Op-Ed: How Will COVID Impact the 2020 Election?


At this time of year, everyone is looking for hints at how the electorate might swing in November. One such reading came via a May 12 special election in California to replace former Rep. Katie Hill, the congresswoman who resigned last year amid a sex scandal. The seat had been held by Republicans for many years, but the district went for Hillary Clinton over Trump in 2016, and the seat was claimed by the Democrats in the 2018 political wave that swept California.

Hill benefited from that wave, but also might have been helped by an energetic door-to-door campaign that turned out her voters. Now, with the coronavirus keeping people home, that in-person campaigning isn’t happening.

In fact, all the campaigns look very different right now. No town halls, no door knocking, no shaking hands at the county fair and no $500-a-plate fundraisers. This is likely to carry on throughout the summer and fall, at least to some degree.

Will this benefit one party over another? It’s hard to tell, but with politicos searching for any edge they can find, eyes are turned to the race in Southern California for a clue.

One thing that both parties hold to be generally true is that Republicans do better when turnout is lower. Even in mail-in elections, the most engaged and motivated voters tend to vote Republican. There are exceptions (the 2016 election of President Trump was a high turnout election), but generally speaking, Democrats are most optimistic about their chances when their get-out-the-vote efforts are in full swing, and turnout is high.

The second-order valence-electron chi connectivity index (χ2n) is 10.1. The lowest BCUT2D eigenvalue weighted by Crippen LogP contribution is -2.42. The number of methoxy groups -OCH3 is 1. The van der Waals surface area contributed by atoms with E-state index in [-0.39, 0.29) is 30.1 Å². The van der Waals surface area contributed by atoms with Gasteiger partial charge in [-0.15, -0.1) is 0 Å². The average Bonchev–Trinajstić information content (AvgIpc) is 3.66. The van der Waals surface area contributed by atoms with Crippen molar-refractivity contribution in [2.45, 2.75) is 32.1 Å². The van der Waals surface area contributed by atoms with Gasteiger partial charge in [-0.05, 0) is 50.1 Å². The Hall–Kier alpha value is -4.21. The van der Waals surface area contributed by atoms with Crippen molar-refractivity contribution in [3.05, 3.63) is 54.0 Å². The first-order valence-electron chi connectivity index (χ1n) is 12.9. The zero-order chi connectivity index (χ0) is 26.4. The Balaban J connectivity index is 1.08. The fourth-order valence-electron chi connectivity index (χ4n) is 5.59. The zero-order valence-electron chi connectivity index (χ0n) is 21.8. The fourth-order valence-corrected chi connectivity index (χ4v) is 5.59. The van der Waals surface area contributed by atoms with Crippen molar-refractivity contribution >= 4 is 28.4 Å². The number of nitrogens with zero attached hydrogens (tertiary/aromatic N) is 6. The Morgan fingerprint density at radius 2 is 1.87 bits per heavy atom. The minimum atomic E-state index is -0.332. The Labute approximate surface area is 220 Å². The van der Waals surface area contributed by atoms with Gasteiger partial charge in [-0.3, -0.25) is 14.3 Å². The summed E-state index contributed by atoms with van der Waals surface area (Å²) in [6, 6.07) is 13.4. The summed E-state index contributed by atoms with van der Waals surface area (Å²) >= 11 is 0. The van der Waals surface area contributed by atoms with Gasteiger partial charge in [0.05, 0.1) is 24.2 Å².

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How will this play in November? Will there still be stay-at-home orders around the country? Or more likely, if blue states have tighter restrictions than red states, will that suppress the local turnout and favor the Republican candidates there? These questions are being asked by every political group in the nation.

Meanwhile, in the high-stakes California race, both Barack Obama and Hillary Clinton voiced support for Democratic state Assemblywoman Christy Smith, while Donald Trump tweeted out encouragement for Republican and former Navy pilot Mike Garcia. The race was conducted almost entirely via mail-in ballots, though there were a few polling places open on election day. California is notoriously slow at counting, often taking days or even weeks to declare a winner for a close election, as the mail-in ballots trickle in.

But the day after the election, after establishing a double-digit lead over Smith, Garcia declared victory, winning back the seat for Republicans.

The gain is only temporary for now. Because it’s a special election, the seat is back up for a vote in November along with all the other House seats in the nation. The same two candidates will face off again then.

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The coronavirus is affecting other parts of the election as well, including right at the top of the ballot.

Donald Trump loves his big rallies, but they aren’t happening. Meanwhile, it seems that Joe Biden is the forgotten man. He, of course, isn’t out campaigning either and has to settle for video chats with the media.